My house is a mess. I’ve been busy with studying and errands, so the floor has enough cat hair on it to make wall-to-wall carpeting, the sink is full of dishes, the dust is thick enough to sink the house into the ground an inch or two, and all the rest of the stuff. I wish I had a self-cleaning house. I also wish we all had a self-cleaning world that would simply reverse all the damage and become the pristine Garden-of-Eden type place God made in the beginning. Or are floods, tornadoes, earthquakes, fires, volcanic eruptions, and plate tectonics all part of God’s cleanup plan?
Looking at all the tragedies of the past week, it seems that we go from bad to worse and then even worse again. The fires that raged so aggressively across the Northwest and other places fill the air with particles that make it hard to breathe, destroys beautiful things, houses, animals. and even when it’s out, the rain will come and wash the earth down to block roads and streets, possibly cover houses, and send giant boulders crashing down on whatever is in their path. It seems like the damage never ends.
The Caribbean has been targeted by yet another hurricane, and what wasn’t flattened in the last hurricane or two probably is flat by now. They won’t have power for perhaps weeks, if not months, because the infrastructure has been destroyed. And there’s another storm on the way.
In Mexico, there has been another earthquake and aftershocks, coming just two weeks after another one on Mexico’s northern border. There was a severe quake off the coast of Japan, and Lord knows what’s going to shake apart next. Maybe these are our signs of the earth trying to clean itself, but it is making an awful mess in the process.
Is this God’s way of cleaning up? The world was made immaculately clean and in perfect harmony, as the Bible tells us. God planned it that way. Now, we sort of take the world for granted. We can do anything we want to it, and we expect it to continue to nurture and nourish us, just as it always has, no matter what we inflict on it. If there is something, some sort of disaster that wreaks havoc on us, invariably someone will say, “Well, it’s God’s will.” Really? Did God really make this world just to watch it tear itself apart and have us help it with that destruction?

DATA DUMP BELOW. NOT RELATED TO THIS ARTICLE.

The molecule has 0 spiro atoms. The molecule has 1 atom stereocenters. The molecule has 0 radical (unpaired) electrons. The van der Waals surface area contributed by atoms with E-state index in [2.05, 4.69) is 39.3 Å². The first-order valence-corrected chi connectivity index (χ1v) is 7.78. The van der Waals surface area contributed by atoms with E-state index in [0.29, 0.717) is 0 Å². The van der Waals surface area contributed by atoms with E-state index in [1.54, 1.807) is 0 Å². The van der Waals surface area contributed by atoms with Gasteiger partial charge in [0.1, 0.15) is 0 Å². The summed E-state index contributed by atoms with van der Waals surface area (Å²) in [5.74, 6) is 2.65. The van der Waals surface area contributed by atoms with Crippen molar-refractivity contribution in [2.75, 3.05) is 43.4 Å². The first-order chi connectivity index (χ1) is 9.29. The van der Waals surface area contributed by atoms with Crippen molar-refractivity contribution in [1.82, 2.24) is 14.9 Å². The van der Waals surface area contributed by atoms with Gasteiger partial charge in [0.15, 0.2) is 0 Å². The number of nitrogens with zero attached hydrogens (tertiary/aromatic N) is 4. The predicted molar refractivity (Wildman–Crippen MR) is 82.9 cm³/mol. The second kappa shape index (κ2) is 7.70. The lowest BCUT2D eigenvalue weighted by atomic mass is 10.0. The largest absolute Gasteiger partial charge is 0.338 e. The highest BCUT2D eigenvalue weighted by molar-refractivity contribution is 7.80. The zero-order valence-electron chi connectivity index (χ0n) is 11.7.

We need to look around and see what there is to see. I know that in the Phoenix area, we live in a valley with mountains around, and on some days, you can’t see the mountains for the dust particles and the smog in the air. Some of that is natural, but some of it we caused. We caused it with our cars, fireplaces, barbecue grills, and industry. And God supposed to clean it up? It seems so, since attempts to clean the air have been rolled back to the ineffectuality stage. We’ve denuded the land to build more houses and upset the balance of nature to the point it’s becoming unrepairable.
There are places in this country were clean water is nonexistent. There hasn’t been clean, uncontaminated water for the kids to drink and for the mothers to cook with in years. Not just one or two major cities, but in places where the watershed has been despoiled by industrial waste, toxic materials, and clogged with dirt and animal matter because nobody seems to live downstream, it appears. If all the crud flows downstream, somebody’s gotta live there and somebody’s got to pay for it because the folks upstream are busy making money with heavy metals and other contaminants that make a toxic soup. And God supposed to clean that up with a flood or fire? Don’t we have any responsibility there?